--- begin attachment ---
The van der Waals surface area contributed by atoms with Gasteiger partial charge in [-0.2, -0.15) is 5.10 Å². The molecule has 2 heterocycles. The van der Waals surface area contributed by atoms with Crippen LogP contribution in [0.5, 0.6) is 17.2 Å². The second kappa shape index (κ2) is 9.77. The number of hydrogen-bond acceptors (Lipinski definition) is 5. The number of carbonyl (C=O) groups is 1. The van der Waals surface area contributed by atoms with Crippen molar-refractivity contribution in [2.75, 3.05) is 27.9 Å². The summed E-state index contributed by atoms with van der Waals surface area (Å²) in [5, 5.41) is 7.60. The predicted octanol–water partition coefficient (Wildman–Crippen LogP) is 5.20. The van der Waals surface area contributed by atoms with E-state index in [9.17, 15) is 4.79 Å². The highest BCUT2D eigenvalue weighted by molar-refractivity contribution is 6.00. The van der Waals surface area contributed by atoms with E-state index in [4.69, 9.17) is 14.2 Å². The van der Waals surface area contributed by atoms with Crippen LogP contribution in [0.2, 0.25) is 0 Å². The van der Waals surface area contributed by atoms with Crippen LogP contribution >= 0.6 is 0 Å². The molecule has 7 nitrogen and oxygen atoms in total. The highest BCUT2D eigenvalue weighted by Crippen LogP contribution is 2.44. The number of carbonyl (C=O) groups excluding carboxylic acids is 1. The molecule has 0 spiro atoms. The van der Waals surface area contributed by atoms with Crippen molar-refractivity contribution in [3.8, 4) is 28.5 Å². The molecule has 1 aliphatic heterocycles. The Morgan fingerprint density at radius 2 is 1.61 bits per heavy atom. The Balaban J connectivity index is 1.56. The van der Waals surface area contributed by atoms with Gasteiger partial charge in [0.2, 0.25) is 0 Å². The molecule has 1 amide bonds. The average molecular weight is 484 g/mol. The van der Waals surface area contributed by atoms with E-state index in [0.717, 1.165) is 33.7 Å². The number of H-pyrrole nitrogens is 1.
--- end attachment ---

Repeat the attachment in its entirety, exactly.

The van der Waals surface area contributed by atoms with Gasteiger partial charge in [-0.2, -0.15) is 5.10 Å². The molecule has 2 heterocycles. The van der Waals surface area contributed by atoms with Crippen LogP contribution in [0.5, 0.6) is 17.2 Å². The second kappa shape index (κ2) is 9.77. The number of hydrogen-bond acceptors (Lipinski definition) is 5. The number of carbonyl (C=O) groups is 1. The van der Waals surface area contributed by atoms with Crippen molar-refractivity contribution in [2.75, 3.05) is 27.9 Å². The summed E-state index contributed by atoms with van der Waals surface area (Å²) in [5, 5.41) is 7.60. The predicted octanol–water partition coefficient (Wildman–Crippen LogP) is 5.20. The van der Waals surface area contributed by atoms with E-state index in [9.17, 15) is 4.79 Å². The highest BCUT2D eigenvalue weighted by molar-refractivity contribution is 6.00. The van der Waals surface area contributed by atoms with E-state index in [4.69, 9.17) is 14.2 Å². The van der Waals surface area contributed by atoms with Crippen LogP contribution in [0.2, 0.25) is 0 Å². The van der Waals surface area contributed by atoms with Crippen LogP contribution >= 0.6 is 0 Å². The molecule has 7 nitrogen and oxygen atoms in total. The highest BCUT2D eigenvalue weighted by Crippen LogP contribution is 2.44. The number of carbonyl (C=O) groups excluding carboxylic acids is 1. The molecule has 0 spiro atoms. The van der Waals surface area contributed by atoms with Crippen molar-refractivity contribution in [3.8, 4) is 28.5 Å². The molecule has 1 aliphatic heterocycles. The Morgan fingerprint density at radius 2 is 1.61 bits per heavy atom. The Balaban J connectivity index is 1.56. The van der Waals surface area contributed by atoms with Gasteiger partial charge in [0.2, 0.25) is 0 Å². The molecule has 1 amide bonds. The average molecular weight is 484 g/mol. The van der Waals surface area contributed by atoms with E-state index in [0.717, 1.165) is 33.7 Å². The number of H-pyrrole nitrogens is 1.